As I believe I posted elsewhere on this site--I believe my kids learned generosity and to share easily precisely because they were not asked to share too early. A quick anecdote: My brother and sister-in-law had children the same age as mine, and they emphasized sharing all the time. When my eldest was about 4, he and one of his cousins were in the back of the car together, and his cousin said that he was thirsty. Owen grabbed his sippy cup and handed it to his cousin. My brother-in-law was astounded and asked what the secret was to getting my kids to share. I firmly believe it grew out of the process that he experienced at his daycare.
Both of my sons attended a daycare center from ages 1 to 4 that had a specific policy about "sharing." Their logic was that sharing requires the understanding that other people are different than oneself, and have thoughts, feelings, needs that are not the same as what the child him/herself is feeling. Sharing doesn't make any sense until you understand that other people are different from yourself, which leads to developing a sense of empathy. These concepts are actually part of a developmental process that children go through--usually during their infant/toddler/pre-school years. There is alot of scientific literature about this--see this article as an example).
Keeping in mind that all children develop at different rates and may or may not meet the listed milestones at the ages given, we can assume that your son is still pretty new to the concept of empathy and is still learning that if his tummy is happy with ice cream, doesn't necessarily mean that your tummy is also happy with ice cream. The approaches you are taking with your son are all based on his firmly understanding empathy--and he is probably still an "empathy beginner".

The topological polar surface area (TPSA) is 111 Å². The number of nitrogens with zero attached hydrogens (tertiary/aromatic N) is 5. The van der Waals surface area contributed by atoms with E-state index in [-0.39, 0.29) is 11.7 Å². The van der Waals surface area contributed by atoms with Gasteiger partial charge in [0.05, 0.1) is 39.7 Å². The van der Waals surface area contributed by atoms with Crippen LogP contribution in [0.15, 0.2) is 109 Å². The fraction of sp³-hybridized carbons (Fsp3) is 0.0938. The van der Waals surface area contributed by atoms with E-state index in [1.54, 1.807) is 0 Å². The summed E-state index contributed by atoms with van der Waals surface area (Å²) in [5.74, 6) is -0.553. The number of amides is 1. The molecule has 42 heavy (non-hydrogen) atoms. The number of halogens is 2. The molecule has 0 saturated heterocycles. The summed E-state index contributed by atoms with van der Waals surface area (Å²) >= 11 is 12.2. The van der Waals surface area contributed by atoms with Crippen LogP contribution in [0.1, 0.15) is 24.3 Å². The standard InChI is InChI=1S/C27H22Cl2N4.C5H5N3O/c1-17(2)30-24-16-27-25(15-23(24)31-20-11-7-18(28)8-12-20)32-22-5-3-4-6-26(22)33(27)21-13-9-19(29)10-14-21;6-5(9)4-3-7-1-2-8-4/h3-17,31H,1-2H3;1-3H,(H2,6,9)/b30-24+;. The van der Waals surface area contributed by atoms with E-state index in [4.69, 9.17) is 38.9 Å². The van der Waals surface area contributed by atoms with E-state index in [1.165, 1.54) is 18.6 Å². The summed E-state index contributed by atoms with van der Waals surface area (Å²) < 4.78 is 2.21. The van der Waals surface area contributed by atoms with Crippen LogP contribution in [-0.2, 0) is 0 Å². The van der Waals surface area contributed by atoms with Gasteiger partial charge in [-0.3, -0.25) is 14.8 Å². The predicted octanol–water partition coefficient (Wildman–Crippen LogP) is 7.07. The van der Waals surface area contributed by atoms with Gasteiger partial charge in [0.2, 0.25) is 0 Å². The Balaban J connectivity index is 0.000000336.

So, with all of this in mind, the way the daycare handled "sharing" situations was that if one child wanted a toy that one of my sons was playing with, a teacher would intercede by saying to my son, "Jake would like to play with that ball. How much longer would you like to play with it--two minutes or three minutes?" Once my son decided on a period of time, that time frame was adhered to rigorously. If my son needed a diaper change during the "waiting period" the toy was set aside for him because it was still "his time." I think the concept that this instilled in my children was that it was easy to share, because there was no sense of scarcity; i.e. they never thought "If I give this to someone else, I might never get it back again." Also, they clearly understood the rules, and trusted that they would work in their favor the next time they wanted something that someone else was playing with.
I know that your son is quite a bit older than my children were when they learned this skill, but I still think it can be implemented in his life. Try not to force him to share, but continue to model sharing behavior. If he is playing with friends and they start to argue about a toy, explain to them that you don't have enough of that toy for each of them, so rather than make one person feel sad that they don't have the toy, help the two of them find something that they can play with together and take away the toy that is causing the problem (it is likely to lead to some anger at the moment, but because it is enforced "fairly," in my experience that anger is likely to subside more quickly).
Continue to provide him with opportunities to understand that things that belong to him really are his to do with as he wishes. I think it is this concept of abundance (enough time with a toy, enough of a yummy food, enough of whatever to fulfill his wants) that allows children to offer to share their things with others.